Border tax, NAFTA exit could harm U.S. auto industry, says study by BCG

Imposing a border adjustment tax or withdrawing from the North American Free Trade Agreement would increase the price of vehicles in the U.S. market to the point that consumers would have to forgo certain features in order to afford their products of choice, hence diminishing employment in auto supplier factories. Both measures would likely fail to achieve the goal of reversing the trend of offshoring manufacturing to low-cost countries and could potentially harm the U.S. motor vehicle industry, according to a new study by The Boston Consulting Group (BCG).

A 15% border adjustment tax (BAT) would translate into an average US$ 1,000 increase in per-vehicle manufacturing costs at the top 12 automakers selling cars in the U.S.; a 20% BAT would add an average of US$ 1,800 to per-vehicle production costs.

To minimize the impact on their spending and hit a price point they can afford, consumers would likely forgo certain features like advanced safety and driver-assist technology, rearview cameras and automatic braking and parking functions. This measure would diminish motor vehicle industry employment in the U.S. Three percent to five percent of the jobs in U.S. supplier factories —20,000 to 45,000 positions— could be impacted, BCG estimates.

Meanwhile, withdrawing from the North American Free Trade Agreement (NAFTA) would translate into a US$ 650 average increase in per-vehicle production costs if a 20% tariff on Mexican imports is applied.

The automaker that is most reliant on imports would see its per-vehicle costs rise by an average of US$ 1,100, while the company least dependent on imports would face an average US$ 100 markup per vehicle, according to BCG’s analysis. As a result, car buyers could reduce as much as 6% in supplier content —and 25,000 to 50,000 positions in U.S. supplier factories.

The study, commissioned by the Motor & Equipment Manufacturers Association (MEMA) and conducted independently by BCG this spring, examined the real-world implications of a border tax and changes to NAFTA on the motor vehicle sector —how they would impact new-vehicle and supplier costs, new-car features and prices, consumer purchases, jobs, and trade.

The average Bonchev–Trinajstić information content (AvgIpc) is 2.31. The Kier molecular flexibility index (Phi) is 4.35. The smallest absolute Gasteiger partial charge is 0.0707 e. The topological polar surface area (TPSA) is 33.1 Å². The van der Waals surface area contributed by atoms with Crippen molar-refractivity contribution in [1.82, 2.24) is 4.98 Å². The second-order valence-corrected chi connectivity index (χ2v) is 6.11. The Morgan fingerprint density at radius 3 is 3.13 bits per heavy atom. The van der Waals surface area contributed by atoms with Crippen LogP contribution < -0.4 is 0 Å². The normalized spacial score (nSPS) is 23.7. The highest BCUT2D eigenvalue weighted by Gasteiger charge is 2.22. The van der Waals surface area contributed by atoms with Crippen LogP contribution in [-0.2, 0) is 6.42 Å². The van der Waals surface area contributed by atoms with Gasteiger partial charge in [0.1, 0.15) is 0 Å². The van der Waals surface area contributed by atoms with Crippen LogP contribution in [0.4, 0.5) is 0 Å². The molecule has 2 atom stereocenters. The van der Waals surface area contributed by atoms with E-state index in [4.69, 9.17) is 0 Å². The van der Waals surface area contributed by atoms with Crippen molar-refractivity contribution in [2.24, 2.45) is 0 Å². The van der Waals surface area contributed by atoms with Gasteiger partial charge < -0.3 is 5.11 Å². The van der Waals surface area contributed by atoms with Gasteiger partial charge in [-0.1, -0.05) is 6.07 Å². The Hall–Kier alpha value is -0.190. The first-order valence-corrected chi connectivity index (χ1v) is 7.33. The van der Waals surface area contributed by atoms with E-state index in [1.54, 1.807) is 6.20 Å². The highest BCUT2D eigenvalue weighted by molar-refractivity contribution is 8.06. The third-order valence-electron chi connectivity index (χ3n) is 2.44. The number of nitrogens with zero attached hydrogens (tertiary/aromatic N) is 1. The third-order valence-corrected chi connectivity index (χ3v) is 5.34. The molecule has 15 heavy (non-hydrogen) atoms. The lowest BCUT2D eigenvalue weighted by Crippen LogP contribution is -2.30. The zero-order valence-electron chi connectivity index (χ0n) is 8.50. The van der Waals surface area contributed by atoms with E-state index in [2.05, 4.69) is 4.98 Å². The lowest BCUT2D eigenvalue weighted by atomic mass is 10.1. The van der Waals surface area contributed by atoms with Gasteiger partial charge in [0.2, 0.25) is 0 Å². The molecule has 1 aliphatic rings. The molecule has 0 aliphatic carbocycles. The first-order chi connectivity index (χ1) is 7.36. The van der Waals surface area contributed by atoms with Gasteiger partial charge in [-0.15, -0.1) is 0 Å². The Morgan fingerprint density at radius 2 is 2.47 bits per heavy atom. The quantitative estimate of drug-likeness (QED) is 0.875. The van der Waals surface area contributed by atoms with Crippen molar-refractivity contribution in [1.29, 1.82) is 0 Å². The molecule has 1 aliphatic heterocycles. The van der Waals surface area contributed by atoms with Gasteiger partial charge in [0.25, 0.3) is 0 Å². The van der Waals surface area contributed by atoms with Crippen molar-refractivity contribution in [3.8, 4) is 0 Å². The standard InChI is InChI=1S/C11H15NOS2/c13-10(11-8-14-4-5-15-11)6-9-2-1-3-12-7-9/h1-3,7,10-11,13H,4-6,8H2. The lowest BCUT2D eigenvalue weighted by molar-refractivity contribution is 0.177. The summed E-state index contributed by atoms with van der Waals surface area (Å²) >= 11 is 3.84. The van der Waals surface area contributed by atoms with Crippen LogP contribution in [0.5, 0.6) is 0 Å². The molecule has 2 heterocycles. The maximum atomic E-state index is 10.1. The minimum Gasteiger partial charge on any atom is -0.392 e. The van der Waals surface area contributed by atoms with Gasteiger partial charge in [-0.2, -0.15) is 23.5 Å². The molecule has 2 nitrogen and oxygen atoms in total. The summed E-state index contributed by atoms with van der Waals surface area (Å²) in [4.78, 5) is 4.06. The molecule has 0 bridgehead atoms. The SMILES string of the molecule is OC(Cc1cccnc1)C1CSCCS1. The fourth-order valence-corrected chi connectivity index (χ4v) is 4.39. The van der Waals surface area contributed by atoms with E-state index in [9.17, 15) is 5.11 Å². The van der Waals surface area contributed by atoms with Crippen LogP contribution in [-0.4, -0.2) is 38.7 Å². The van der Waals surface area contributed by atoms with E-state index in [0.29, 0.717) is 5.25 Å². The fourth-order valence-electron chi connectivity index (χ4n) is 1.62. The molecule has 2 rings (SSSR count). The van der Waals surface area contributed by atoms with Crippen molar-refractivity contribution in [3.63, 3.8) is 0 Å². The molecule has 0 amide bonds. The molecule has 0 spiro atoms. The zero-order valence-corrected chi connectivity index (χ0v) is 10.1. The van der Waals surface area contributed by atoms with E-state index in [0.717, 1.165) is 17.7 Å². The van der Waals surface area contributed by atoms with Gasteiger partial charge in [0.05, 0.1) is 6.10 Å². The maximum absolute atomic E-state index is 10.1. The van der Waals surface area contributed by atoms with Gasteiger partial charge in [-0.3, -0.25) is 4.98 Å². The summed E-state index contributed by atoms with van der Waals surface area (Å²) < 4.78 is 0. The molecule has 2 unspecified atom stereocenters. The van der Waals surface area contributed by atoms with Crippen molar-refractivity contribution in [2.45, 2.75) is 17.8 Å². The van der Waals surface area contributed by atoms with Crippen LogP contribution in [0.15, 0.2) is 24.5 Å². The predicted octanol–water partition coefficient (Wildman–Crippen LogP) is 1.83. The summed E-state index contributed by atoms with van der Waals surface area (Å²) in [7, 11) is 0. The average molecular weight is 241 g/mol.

A border tax or withdrawing from NAFTA is intended to create conditions that encourage the expansion of U.S. automotive factories and reshoring from other countries, but macro trends in the global auto industry work against that outcome, says BCG.

Calculating production cost changes for two automobile interior components, BCG found that a part costing US$ 15.30 per unit to assemble in Mexico would cost US$ 2 more to make in the U.S., including the savings from avoiding the 15% BAT. The increase would chiefly be due to higher labor costs. 

Production costs for a US$ 100 part would drop by about US$ 11 per unit if manufacturing were shifted to the U.S. from Mexico. But at that rate, it would take nine years to pay back a US$ 50 million factory investment in the US, well above the three-year return on investment period that manufacturers typically aim for.

The study also outlines six steps that political leaders and policymakers could consider as alternative ways of enhancing US competitiveness in the industry:

– Infrastructure. Invest to overhaul and modernize the nation’s highways, bridges, and ports.

– Trade. Provide tougher enforcement of “fair trade” policies and enhanced protection of U.S. intellectual property abroad.

– Tax Policy. Increase the attractiveness of repatriation of accumulated foreign earnings.

– Workforce Development. Invest in building a workforce equipped with the skills needed for the manufacturing jobs of tomorrow.

– Corporate Average Fuel Economy (CAFE)/Greenhouse Gas Emissions. Harmonize standards across agencies and retain and increase off-cycle technology credits.

– Safety Standards. Update the New Car Assessment Program (NCAP) to include information about crash avoidance and pedestrian protection features as part of the 5-star ratings.

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